Dryad (Homorosa carolinaesapiens)

Disclaimer: All individuals in this story are eighteen or older. The author does not condone sexual acts with non-consenting participants. The author does condone consenting adults doing basically whatever they want to each other in the privacy of their own home. Please enjoy. Constructive feedback is appreciated.

Common Name: Dryad, Nymph

Species: Homorosa carolinaesapiens

Gender: Female

Physical Characteristics: A dryad, also known as a nymph or plantgirl, is a humanoid cross-species with a unique set of floral traits and physiology. The most immediately obvious difference between a dryad and a human woman is her skin color. Her skin pigment consists of varying shades of verdant green, from bright emerald to deep forest. Her skin is also covered with a series of vines over varying thicknesses, which wrap around their thighs, torsos, arms. These vines grow both into and out of her skin and muscles, and are as sensitive to touch as the rest of her body.

The thicker vines extend beyond the surface of her skin, cascading out and away from her, growing broad leaves in order to maximize sunlight exposure and facilitate photosynthesis. The majority of these vines extend to her sides and behind her, allowing her greater range of motion. Buds form on the ends of these vines, blooming into brilliant pink, purple, and red flowers, which allow her to reproduce. Smaller blooms often form on a dryad’s head, accentuating her physical beauty. Her vines also contain retractable venomous thorns, allowing the dryad to defend herself against predators and unwanted suitors alike.

A dryad’s nipples produce a sweet, nectar like substance, similar in consistency to breast milk, but with a distinct berry flavor. Dryad nectar is an extremely popular beverage due to its nutritional value and aphrodisiac properties. As with cowgirls, bottled nectar is quite popular, but most connoisseurs swear by suckling directly from her breast.

Unlike other cross-species, dryads are almost completely immobile, their legs and buttocks are firmly rooted to the ground, with the primary root system extending out of her rectum and into her former digestive tract. While the occasional dryad takes root laying prostrate on the ground, allowing additional roots growing out of her back, the typical dryad opts to bury the lower portion of her legs in the earth when she takes root, taking care to ensure that her vagina remains unobstructed. This lets her to sit upright, taking the appearance of a potted plant.

Upright dryads retain the use of their upper extremities and torsos, allowing them to engage in social interaction with humans, other dryads, and other cross species. Prostrate dryads tend to be less social, fully embracing their floral side. All dryads have extremely sensitive human sexual organs, and enjoy stimulation from male and female partners of both human and cross-species. Other than being green and free of pubic hair, a dryad’s human sexual organs are visibly identical to her human counterparts and responds to stimuli in the same manner.

Behavior: Despite their sedentary nature, dryads are highly social creatures, eager for companionship. Dryads are able to slip in and out of a semi-conscious state, allowing them to pass long periods of time without social and intellectual stimulation without succumbing to boredom and loneliness. Dryads are kind, considerate, though can be seen as flighty, despite their rooted existence.

Dryads tend to take root in groups, forming large orchards, sometimes containing dozens or hundreds of dryads. They stick to warmer climates, often taking root in or around human settlements for both protection and social interaction. Dryads are not picky when selecting sexual partners, and will copulate with just about any humanoid that approaches them. Due to the come and go nature of their sexual partners, sexual fidelity and monogamy is rare among dryads.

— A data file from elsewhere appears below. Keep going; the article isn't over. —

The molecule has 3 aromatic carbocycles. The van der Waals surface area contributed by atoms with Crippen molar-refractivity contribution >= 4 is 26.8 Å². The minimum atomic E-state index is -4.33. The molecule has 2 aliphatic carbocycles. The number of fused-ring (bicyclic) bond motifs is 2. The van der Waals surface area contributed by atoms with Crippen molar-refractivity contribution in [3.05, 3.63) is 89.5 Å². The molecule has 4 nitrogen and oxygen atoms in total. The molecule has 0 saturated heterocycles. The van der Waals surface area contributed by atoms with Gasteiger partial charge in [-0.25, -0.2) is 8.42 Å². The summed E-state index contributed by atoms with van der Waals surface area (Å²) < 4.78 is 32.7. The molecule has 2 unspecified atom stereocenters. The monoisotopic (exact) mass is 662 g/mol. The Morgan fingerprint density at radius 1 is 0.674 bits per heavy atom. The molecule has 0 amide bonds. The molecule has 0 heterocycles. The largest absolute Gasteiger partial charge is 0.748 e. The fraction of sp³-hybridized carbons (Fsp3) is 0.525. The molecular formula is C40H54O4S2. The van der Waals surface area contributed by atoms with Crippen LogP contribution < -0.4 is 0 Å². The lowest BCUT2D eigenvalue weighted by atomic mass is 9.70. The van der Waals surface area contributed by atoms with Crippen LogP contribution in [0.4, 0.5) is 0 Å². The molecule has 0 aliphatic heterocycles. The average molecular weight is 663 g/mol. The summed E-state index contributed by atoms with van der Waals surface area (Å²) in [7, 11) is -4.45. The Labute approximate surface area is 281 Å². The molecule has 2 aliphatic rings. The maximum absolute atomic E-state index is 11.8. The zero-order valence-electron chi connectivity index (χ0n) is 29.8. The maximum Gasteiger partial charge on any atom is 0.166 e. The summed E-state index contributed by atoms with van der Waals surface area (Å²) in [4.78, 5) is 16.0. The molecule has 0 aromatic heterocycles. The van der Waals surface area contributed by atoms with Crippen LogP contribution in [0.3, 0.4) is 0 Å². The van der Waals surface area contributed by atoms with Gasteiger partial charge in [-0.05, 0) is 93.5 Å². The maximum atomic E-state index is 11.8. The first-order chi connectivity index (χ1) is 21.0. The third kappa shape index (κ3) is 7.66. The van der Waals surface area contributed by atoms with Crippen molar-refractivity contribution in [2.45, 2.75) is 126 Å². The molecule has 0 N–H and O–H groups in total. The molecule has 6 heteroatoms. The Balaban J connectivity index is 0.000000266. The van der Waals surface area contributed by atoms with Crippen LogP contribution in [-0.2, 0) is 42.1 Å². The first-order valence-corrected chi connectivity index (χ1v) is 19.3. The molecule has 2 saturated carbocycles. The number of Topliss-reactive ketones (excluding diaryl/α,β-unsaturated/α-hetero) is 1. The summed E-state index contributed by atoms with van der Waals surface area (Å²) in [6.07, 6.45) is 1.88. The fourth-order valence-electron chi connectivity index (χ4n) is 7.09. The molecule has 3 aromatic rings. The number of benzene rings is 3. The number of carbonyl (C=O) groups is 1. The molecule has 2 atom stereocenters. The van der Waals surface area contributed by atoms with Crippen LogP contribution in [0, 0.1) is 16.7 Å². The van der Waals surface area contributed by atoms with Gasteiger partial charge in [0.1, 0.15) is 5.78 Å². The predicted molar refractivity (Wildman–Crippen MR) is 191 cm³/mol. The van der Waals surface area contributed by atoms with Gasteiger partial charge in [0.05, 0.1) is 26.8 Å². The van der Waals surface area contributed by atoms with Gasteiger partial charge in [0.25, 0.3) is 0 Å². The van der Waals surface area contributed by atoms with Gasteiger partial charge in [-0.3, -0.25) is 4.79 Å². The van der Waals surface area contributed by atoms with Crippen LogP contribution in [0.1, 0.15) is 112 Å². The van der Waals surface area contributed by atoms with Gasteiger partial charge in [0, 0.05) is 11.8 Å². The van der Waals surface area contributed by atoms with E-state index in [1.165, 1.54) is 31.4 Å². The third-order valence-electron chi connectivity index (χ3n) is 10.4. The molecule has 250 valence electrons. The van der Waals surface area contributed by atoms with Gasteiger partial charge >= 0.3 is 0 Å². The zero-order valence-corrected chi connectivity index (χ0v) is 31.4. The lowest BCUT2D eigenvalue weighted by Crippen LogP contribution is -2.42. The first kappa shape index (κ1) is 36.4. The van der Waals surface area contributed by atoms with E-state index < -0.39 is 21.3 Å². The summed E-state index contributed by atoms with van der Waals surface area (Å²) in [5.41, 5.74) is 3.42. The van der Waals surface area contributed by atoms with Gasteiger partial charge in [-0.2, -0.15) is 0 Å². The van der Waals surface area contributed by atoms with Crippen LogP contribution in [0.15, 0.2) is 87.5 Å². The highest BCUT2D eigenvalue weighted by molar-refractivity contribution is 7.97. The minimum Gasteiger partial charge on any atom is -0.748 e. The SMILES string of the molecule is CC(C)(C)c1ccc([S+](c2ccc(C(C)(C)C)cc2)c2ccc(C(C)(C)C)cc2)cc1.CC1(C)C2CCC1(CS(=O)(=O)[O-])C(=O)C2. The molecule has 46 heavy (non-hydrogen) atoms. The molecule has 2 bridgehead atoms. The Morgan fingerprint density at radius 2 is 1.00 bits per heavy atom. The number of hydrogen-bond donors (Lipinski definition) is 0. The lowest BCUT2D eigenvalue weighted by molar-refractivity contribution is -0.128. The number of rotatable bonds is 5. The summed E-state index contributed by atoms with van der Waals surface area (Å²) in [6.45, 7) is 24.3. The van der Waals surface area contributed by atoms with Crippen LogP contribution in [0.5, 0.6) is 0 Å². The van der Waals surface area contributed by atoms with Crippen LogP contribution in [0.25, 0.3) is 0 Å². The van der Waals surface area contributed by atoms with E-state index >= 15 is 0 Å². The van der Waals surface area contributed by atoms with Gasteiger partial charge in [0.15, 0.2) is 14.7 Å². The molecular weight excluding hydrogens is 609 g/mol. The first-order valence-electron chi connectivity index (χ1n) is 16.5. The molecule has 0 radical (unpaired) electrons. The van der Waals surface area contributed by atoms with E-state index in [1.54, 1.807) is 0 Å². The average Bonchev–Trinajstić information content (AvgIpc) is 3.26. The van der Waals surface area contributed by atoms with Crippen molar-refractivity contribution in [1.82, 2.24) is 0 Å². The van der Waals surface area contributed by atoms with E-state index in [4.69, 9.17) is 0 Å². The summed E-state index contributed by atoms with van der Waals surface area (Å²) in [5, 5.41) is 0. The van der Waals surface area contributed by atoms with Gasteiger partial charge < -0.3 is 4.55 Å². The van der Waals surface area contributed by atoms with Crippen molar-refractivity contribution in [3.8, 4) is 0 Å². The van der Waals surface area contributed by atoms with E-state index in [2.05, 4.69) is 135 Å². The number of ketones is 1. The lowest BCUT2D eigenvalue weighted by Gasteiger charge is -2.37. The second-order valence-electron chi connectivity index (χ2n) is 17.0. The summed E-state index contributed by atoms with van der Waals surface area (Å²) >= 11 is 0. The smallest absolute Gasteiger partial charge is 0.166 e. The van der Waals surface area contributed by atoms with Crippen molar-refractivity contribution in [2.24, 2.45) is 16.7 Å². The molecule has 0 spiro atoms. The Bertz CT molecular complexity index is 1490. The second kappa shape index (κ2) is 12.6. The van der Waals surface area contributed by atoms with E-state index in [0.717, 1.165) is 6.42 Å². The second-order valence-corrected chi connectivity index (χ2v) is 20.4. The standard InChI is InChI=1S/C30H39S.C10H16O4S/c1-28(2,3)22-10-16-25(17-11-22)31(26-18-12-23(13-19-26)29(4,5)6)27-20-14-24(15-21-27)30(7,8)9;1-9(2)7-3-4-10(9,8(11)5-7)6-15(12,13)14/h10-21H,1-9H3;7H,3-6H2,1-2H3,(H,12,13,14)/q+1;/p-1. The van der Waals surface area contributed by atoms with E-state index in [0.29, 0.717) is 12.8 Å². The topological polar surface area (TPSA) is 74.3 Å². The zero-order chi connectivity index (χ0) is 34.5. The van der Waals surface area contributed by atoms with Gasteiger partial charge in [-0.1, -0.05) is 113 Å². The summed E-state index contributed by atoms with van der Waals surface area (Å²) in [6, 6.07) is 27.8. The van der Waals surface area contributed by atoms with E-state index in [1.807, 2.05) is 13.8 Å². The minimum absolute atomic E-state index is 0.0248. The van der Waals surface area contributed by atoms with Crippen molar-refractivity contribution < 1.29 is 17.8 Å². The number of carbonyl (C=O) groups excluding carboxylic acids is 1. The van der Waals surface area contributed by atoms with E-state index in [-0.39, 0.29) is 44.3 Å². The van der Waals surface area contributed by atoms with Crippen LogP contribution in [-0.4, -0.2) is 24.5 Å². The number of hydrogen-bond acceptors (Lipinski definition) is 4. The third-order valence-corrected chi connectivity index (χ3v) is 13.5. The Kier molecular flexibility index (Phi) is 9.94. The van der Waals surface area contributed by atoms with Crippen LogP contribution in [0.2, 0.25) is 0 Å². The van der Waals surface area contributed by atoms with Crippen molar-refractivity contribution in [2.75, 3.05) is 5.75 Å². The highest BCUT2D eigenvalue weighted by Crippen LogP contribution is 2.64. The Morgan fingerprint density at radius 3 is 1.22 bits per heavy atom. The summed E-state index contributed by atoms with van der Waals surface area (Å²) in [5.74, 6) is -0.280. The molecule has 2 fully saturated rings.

Like nagas and harpies, all dryads are female. Due to the nature of their anatomy and reproductive cycle, dryads must take root in close proximity to other dryads in order to bear seeds. Dryads will often entice humans with sexual favors in order to spread their seeds over a wider area. Once in a while, a pair of dryads that take root close enough to each other will engage in intimate physical and sexual contact with each other, sometimes at the expense of other potential partners.

Dryads, due to their anatomy and nutrition requirements, are exclusive nudists. Maximum skin and leaf exposure is essential for photosynthesis. Their immobility requires would be friends, lovers, and companions to visit the dryad at her plot or pot, which means that they are generally free from encounters with the more prude and puritanical members of society.

Dryads do not excrete much in the way of bodily waste, with the primary by-product of their metabolism being carbon dioxide. In the rare event that a dryad over-hydrates, she will urinate the excess as needed. Dryads in more arid climates will often take on excess water, excreting and reabsorbing it as needed.

Dryads cannot survive in cold climates. The few that live outside of tropical zones do so in climate-controlled green houses. Some dryads opt to take root in large pots, which can be moved as needed with the aid of other humanoid partners.

Dryads are sexually accommodating, initiating and accepting sexual encounters as needed. A dryad’s vagina is constantly lubricated, and while she enjoys foreplay as much as the next woman, she does not require it for intercourse. Dryads do not have children in the typical sense, although it is not unusual for a dryad’s biological daughter to take root close to her mother.

Nutrition: Dryads do not eat solid food. They are capable of ingesting and processing liquids, although they do not require oral sustenance at all. Dryads take in the majority of their nutrition through photosynthesis, which provides them with a caloric intake sufficient to remain exothermic and partially mobile.

Dryads absorb water and additional nutrients through their root system. While a dryad will grow roots from her feet, calves, thighs, buttocks, and another other skin that remains in contact with the ground for an extended period of time, the largest and most essential root emerges out of her digestive tract, extending from her anus deep into the ground. Damage to or destruction of this root can be lethal to a dryad, so special care must be taken when relocating a rooted dryad.